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Blockchain and InterPlanetary File System (IPFS)

Nemanja Grubor

21 Oct 2021

5 min read

Blockchain and InterPlanetary File System (IPFS)
  • Blockchain


In this article, we will be going to talk about InterPlanetary File System (IPFS) and Blockchain technologies that will create a web that is distributed, immutable, and secure. This article is for people who would like to learn about IPFS and its integration with Blockchain.

The current web doesn't impose any security measures by itself. It is up to the provider to think about the consumer's security, which represents the centralized nature of the web. It also provides no guarantee that the content, which is accessed today will be available tomorrow. It means that the web is mutable.

HTTP is inefficient and expensive. There is only one node from where the data can be accessed. HTTP fetches a file from a single computer at a time, instead of getting pieces from multiple computers simultaneously.

Possible Solution

At its core, the web is just a very large data store. If this store was decentralized, immutable, and provided a way to verify the truthiness or source of data, then this could become a solution that can build a verifiable immutable web. IPFS and Blockchain technologies have these properties. Using them together to build a data storage system could become a solution.

InterPlanetary File System (IPFS)


The InterPlanetary File System (IPFS) is a peer-to-peer (P2P) distributed file system that seeks to connect all devices with the same system of files. IPFS is a content-addressed block storage format with content-addressed hyperlinks that allows for high throughput. This formes a data structure upon which one can build versioned file systems, blockchains, and even a permanent web. IPFS combines a distributed hash table, block exchange, and a self-certifying namespace.

Instead of using a location address, IPFS uses a representation of the content itself to address the content. The hash represents a root object. Instead of getting a response from a server, you gain access to the root object's data. With HTTP you are asking what is at a certain location, whereas with IPFS you are asking where the certain file is.

Note: In the section that follows, we are not going to explain Blockchain in detail, because it is already covered here and here. However, we will be going to talk about Blockchain in terms of making the web that is distributed, immutable, and secure.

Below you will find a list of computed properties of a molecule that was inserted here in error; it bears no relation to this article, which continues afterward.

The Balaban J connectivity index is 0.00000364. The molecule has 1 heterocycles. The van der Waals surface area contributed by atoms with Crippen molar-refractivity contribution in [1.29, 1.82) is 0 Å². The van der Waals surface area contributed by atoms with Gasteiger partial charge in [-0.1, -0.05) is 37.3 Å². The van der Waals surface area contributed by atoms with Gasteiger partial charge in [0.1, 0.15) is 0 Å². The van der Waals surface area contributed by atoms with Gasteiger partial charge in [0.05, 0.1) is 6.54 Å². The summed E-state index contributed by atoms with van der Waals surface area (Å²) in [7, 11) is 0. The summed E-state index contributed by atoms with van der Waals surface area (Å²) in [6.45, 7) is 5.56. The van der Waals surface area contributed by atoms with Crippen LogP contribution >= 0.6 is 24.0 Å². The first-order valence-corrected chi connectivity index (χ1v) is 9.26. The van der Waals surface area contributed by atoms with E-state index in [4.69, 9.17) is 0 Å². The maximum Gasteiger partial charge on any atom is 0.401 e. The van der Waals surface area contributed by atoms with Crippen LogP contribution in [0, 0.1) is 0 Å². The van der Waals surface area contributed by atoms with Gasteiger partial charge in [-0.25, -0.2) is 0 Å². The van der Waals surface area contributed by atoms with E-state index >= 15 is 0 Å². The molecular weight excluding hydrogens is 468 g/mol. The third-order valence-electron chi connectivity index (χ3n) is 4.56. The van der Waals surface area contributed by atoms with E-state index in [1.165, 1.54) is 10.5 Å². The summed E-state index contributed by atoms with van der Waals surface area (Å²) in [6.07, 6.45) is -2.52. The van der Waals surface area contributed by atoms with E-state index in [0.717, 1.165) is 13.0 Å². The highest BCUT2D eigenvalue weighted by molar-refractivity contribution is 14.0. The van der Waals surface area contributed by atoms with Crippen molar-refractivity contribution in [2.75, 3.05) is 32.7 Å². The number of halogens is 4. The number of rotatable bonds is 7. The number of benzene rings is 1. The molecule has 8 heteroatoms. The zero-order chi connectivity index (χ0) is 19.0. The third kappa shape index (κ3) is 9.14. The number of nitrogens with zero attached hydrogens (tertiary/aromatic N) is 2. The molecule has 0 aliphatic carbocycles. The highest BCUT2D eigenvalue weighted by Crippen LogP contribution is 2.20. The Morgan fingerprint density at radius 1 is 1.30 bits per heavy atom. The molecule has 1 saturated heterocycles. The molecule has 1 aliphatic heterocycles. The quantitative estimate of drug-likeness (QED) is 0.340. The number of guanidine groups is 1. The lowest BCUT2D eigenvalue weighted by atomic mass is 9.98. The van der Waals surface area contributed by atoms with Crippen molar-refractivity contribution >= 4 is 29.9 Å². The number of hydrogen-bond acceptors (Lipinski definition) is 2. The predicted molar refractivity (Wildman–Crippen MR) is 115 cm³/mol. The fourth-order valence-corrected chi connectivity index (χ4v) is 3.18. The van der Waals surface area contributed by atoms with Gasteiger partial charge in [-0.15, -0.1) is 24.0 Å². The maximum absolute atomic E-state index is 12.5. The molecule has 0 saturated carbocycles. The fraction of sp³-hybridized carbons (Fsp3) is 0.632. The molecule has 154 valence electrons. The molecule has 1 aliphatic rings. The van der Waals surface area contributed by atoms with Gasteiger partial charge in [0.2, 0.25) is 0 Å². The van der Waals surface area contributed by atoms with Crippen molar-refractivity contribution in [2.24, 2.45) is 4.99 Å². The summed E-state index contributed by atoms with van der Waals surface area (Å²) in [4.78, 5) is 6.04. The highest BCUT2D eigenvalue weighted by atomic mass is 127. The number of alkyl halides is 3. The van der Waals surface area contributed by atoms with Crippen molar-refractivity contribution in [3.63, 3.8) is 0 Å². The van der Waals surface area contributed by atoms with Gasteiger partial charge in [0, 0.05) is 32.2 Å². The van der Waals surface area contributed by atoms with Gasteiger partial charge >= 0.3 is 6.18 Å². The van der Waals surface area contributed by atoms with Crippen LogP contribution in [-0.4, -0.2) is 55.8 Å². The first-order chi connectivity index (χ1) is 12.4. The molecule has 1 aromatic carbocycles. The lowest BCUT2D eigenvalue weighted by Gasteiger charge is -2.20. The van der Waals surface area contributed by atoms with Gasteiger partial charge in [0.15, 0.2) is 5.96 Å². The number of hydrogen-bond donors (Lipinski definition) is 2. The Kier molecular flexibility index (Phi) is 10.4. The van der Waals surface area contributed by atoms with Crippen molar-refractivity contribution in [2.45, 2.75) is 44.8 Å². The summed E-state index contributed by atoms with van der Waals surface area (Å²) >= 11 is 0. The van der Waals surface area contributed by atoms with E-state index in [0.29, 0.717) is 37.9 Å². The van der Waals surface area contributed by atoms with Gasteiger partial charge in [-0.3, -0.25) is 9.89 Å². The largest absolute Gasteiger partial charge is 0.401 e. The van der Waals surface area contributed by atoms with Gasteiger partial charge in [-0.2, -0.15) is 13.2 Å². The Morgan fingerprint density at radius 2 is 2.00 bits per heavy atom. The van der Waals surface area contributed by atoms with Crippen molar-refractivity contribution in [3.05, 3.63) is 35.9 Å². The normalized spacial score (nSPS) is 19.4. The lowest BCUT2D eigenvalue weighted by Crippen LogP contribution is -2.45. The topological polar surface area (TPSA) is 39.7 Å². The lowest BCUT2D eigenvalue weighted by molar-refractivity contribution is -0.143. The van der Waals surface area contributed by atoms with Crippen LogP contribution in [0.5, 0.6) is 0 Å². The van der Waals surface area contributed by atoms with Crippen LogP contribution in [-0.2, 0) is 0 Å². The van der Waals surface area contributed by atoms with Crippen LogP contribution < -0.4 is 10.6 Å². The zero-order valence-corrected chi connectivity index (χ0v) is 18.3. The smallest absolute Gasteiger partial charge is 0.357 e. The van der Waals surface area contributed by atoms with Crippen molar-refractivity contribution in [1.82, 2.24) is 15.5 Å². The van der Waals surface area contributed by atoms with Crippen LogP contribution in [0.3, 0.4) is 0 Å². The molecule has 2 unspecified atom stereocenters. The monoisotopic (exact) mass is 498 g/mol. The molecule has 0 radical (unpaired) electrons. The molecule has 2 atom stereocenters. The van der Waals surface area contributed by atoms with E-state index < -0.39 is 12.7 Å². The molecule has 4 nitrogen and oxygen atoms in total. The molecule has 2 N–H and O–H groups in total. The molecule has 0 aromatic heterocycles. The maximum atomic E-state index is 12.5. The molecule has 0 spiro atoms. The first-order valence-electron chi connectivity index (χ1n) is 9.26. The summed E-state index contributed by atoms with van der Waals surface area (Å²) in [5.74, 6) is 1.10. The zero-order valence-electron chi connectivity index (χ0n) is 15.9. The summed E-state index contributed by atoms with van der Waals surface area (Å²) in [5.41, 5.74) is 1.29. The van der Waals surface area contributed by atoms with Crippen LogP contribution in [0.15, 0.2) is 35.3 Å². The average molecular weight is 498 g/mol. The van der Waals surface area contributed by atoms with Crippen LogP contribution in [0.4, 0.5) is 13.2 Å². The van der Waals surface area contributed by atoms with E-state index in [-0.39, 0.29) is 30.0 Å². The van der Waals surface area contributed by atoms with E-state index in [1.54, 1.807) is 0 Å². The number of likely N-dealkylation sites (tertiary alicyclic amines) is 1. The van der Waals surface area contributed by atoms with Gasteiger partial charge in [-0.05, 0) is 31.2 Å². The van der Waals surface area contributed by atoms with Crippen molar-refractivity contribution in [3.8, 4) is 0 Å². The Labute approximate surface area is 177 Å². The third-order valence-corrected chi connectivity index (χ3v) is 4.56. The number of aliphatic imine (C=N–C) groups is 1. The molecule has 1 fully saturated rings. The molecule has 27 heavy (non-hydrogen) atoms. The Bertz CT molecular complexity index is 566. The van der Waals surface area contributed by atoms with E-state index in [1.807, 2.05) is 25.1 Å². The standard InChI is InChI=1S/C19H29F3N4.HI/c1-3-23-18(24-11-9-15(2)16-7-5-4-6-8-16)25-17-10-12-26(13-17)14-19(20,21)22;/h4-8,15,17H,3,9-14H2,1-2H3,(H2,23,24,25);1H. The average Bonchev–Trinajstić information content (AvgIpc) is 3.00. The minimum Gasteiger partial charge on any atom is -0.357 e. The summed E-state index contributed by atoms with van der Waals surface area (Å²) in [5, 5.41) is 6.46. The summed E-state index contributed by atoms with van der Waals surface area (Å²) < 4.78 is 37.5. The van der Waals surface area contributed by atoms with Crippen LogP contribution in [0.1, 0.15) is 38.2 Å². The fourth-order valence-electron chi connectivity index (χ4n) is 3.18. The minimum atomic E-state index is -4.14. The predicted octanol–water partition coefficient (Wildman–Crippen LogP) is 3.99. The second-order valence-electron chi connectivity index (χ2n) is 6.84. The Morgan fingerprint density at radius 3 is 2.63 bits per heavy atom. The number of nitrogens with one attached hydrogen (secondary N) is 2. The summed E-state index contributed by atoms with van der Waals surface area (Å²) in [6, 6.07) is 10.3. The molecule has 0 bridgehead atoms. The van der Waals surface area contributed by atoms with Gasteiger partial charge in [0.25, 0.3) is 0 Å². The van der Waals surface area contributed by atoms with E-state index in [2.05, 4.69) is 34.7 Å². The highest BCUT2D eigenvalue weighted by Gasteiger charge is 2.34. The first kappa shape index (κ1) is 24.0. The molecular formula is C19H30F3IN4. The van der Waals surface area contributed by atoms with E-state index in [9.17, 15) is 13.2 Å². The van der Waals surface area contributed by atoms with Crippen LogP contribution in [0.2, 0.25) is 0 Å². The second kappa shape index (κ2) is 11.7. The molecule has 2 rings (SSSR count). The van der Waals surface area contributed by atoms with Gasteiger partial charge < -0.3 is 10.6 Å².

The blockchain doesn't need centralized data storage for maintaining its data.

There are various blockchains with different goals, but these are the common elements:

  • Replicated ledger. The history of all transactions among nodes in a blockchain is securely stored.

  • Cryptography. Integrity and authenticity of all transactions shared among the blockchain nodes are supported with digital signatures and specialized data structures. Privacy of transactions is also supported with anonymous addresses for transactions.

  • Consensus. Transactions that are exchanged among the blockchain nodes need to be validated before adding to the existing blocks. The validation requires unanimity among the blockchain nodes.

  • P2P networking. All transactions are shared without centralized control over the web, i.e. the blockchain nodes are connected through a P2P network over the web, and not through the client-server model.

Blockchain also has some downsides. The blockchain ensures a strong degree of security for its chain, but the risk of managing private keys exists. Private keys are used in the blockchain to prove ownership of a certain item or data, but they can be lost or stolen.. Another issue is scalability. As the blockchain is immutable, it must maintain a continuously growing list of blocks. As transactions need to be broadcasted to blockchain nodes connected through a P2P network, the network could be easily congested.

Integration of IPFS with Blockchain